Skate along with us

Catch Atita Verghese and team of girl skateboarders at the following venues in the city:

December 29: Play Arena Skatepark, Kasavanahalli

December 30: Vivekananda Metro Station, Old Madras Road

December 31: The Cave Skatepark, Hegdenagar

Source: TOI-BGLR

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Bengaluru may have to be evacuated in a decade if water crisis persists

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When a residential complex near Bellandur Junction recently drilled a borewell, they found water at a depth of 1,050 ft. “This is the sixth borewell we got drilled in 10 years. And we are not sure how long water would last in this one,” said Ajith Kaverappa, a resident of the complex that has 60 apartments.

Most of the apartment complexes that have come up recently in Bengaluru, especially on Sarjapur Road, Bellandur, Bannerghatta Road, Whitefield, Yelahanka and Marathahalli, depend on borewell. But since these wells often go dry up because of high consumption, the residents and management of the complexes have no other option but to drill new borewells or buy water from private suppliers.

Around 450km away, residents of Gadar village in Raichur, a backward district in north Karnataka, are facing a similar situation. Devendrappa, a 73-year-old farmer, got water at 30 feet below the ground when he first drilled a borewell in his field in the late 1980s. Recently, he had to dig to till 1,020 feet. He used to grow groundnut on 9 acres five years ago, but that has come down to 5 acres. “In another five years, I may not grow anything at all,” says a dejected Devendrappa. This is the story across Karnataka. Groundwater, a major resource in times of crisis, is dwindling. Increase n the number of borewells and the decline of groundwater levels have resulted in borewells sinking to the depths of 1,000 feet in several areas.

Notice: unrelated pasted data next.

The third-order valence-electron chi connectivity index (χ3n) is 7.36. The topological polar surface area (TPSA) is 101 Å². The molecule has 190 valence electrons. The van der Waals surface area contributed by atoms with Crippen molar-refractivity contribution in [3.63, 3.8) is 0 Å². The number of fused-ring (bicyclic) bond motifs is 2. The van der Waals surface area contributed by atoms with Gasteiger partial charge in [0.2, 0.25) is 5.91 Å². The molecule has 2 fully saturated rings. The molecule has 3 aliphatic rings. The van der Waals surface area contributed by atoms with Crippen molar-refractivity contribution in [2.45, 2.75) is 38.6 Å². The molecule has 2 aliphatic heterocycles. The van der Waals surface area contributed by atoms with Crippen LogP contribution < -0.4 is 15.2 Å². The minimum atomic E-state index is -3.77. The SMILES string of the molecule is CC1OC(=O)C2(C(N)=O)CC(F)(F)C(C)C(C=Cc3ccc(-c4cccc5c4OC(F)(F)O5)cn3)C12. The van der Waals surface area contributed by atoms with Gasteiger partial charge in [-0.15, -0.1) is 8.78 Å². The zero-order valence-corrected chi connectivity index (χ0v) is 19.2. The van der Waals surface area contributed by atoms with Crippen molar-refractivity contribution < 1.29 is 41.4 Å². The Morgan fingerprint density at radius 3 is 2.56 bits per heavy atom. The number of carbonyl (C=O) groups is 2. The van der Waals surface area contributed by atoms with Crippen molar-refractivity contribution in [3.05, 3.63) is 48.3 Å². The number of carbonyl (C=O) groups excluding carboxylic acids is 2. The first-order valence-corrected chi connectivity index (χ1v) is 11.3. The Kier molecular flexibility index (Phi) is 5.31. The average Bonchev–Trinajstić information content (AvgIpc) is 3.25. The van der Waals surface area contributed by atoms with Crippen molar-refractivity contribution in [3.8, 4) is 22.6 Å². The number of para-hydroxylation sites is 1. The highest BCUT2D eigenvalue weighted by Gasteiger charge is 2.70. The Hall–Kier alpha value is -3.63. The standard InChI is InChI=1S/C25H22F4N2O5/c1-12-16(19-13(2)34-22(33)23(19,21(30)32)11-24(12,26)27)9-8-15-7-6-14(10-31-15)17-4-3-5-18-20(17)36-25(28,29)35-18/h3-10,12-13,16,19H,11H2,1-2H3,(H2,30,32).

“The average annual rainfall in Karnataka is 1,248 mm. But the estimated 20 lakh borewells in the state draw almost three-and-a-half times of he amount (rainfall) received to recharge the groundwater. Hence, it’s no surprise that most borewells have gone deeper, even up to 1,000 feet, and the ones which aren’t as deep have run dry,” said a senior hydrologist with the state government.

“Water tables in urban areas are depleting due to increasing population and expansion of piped drinking water. And it is declining in rural areas because of the reduction in recharge areas as a result of lakes and ponds dying,” he added.

A study conducted by V Balasubramanian, former additional chief secretary of Karnataka, has sounded a warning bell for Bengaluru: If the current rate of groundwater utilisation continues, there will be a major crisis by 2025 when people may have to be evacuated.

The situation in Bengaluru’s immediate neighbourhood, including Bengaluru rural, Chikkaballapur, Tumakuru, Ramanagaram and Kolar, is scarier. Though the government had proposed a Rs 10,000-crore Yettinahole project to quench the thirst of people in these districts, the project got grounded due to protests and technical reasons. “Overexploitation of groundwater for decades and lack of remedial measures have been impacting the level of groundwater in these districts. If the Yettinahole project fails to see the light of day, people may be forced to migrate from these areas in 10 years,” some water experts say.